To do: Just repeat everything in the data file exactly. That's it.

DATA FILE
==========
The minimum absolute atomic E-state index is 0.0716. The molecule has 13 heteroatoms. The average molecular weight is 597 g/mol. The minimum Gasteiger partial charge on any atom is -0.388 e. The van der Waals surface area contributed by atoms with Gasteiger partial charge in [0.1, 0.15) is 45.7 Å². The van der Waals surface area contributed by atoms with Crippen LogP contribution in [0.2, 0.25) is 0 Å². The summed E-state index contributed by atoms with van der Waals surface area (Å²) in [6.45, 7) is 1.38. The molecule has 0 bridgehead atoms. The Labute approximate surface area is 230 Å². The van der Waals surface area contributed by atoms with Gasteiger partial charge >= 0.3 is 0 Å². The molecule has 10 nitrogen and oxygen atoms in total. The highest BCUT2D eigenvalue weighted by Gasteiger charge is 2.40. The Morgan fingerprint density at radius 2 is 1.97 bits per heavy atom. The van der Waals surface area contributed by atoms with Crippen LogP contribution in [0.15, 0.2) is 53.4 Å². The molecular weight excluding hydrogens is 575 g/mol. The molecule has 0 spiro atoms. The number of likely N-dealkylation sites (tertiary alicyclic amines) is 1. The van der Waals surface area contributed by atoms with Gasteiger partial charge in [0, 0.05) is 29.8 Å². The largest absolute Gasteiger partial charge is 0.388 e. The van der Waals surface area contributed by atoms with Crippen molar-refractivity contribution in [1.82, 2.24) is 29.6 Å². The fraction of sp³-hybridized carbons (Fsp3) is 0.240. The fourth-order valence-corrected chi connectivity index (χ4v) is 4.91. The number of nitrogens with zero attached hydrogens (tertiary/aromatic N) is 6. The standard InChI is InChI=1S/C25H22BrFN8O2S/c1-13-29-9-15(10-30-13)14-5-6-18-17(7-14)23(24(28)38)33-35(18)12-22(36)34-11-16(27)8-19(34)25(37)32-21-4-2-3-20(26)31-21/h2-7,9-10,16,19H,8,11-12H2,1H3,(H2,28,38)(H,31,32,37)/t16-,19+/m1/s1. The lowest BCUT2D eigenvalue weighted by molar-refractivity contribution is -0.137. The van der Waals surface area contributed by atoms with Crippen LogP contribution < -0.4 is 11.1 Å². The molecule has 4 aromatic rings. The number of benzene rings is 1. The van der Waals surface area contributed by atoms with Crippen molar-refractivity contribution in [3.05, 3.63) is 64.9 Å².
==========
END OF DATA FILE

The minimum absolute atomic E-state index is 0.0716. The molecule has 13 heteroatoms. The average molecular weight is 597 g/mol. The minimum Gasteiger partial charge on any atom is -0.388 e. The van der Waals surface area contributed by atoms with Gasteiger partial charge in [0.1, 0.15) is 45.7 Å². The van der Waals surface area contributed by atoms with Crippen LogP contribution in [0.2, 0.25) is 0 Å². The summed E-state index contributed by atoms with van der Waals surface area (Å²) in [6.45, 7) is 1.38. The molecule has 0 bridgehead atoms. The Labute approximate surface area is 230 Å². The van der Waals surface area contributed by atoms with Gasteiger partial charge >= 0.3 is 0 Å². The molecule has 10 nitrogen and oxygen atoms in total. The highest BCUT2D eigenvalue weighted by Gasteiger charge is 2.40. The Morgan fingerprint density at radius 2 is 1.97 bits per heavy atom. The van der Waals surface area contributed by atoms with Crippen LogP contribution in [0.15, 0.2) is 53.4 Å². The molecular weight excluding hydrogens is 575 g/mol. The molecule has 0 spiro atoms. The number of likely N-dealkylation sites (tertiary alicyclic amines) is 1. The van der Waals surface area contributed by atoms with Gasteiger partial charge in [0, 0.05) is 29.8 Å². The largest absolute Gasteiger partial charge is 0.388 e. The van der Waals surface area contributed by atoms with Crippen molar-refractivity contribution in [1.82, 2.24) is 29.6 Å². The fraction of sp³-hybridized carbons (Fsp3) is 0.240. The fourth-order valence-corrected chi connectivity index (χ4v) is 4.91. The number of nitrogens with zero attached hydrogens (tertiary/aromatic N) is 6. The standard InChI is InChI=1S/C25H22BrFN8O2S/c1-13-29-9-15(10-30-13)14-5-6-18-17(7-14)23(24(28)38)33-35(18)12-22(36)34-11-16(27)8-19(34)25(37)32-21-4-2-3-20(26)31-21/h2-7,9-10,16,19H,8,11-12H2,1H3,(H2,28,38)(H,31,32,37)/t16-,19+/m1/s1. The lowest BCUT2D eigenvalue weighted by molar-refractivity contribution is -0.137. The van der Waals surface area contributed by atoms with Crippen LogP contribution < -0.4 is 11.1 Å². The molecule has 4 aromatic rings. The number of benzene rings is 1. The van der Waals surface area contributed by atoms with Crippen molar-refractivity contribution in [3.05, 3.63) is 64.9 Å².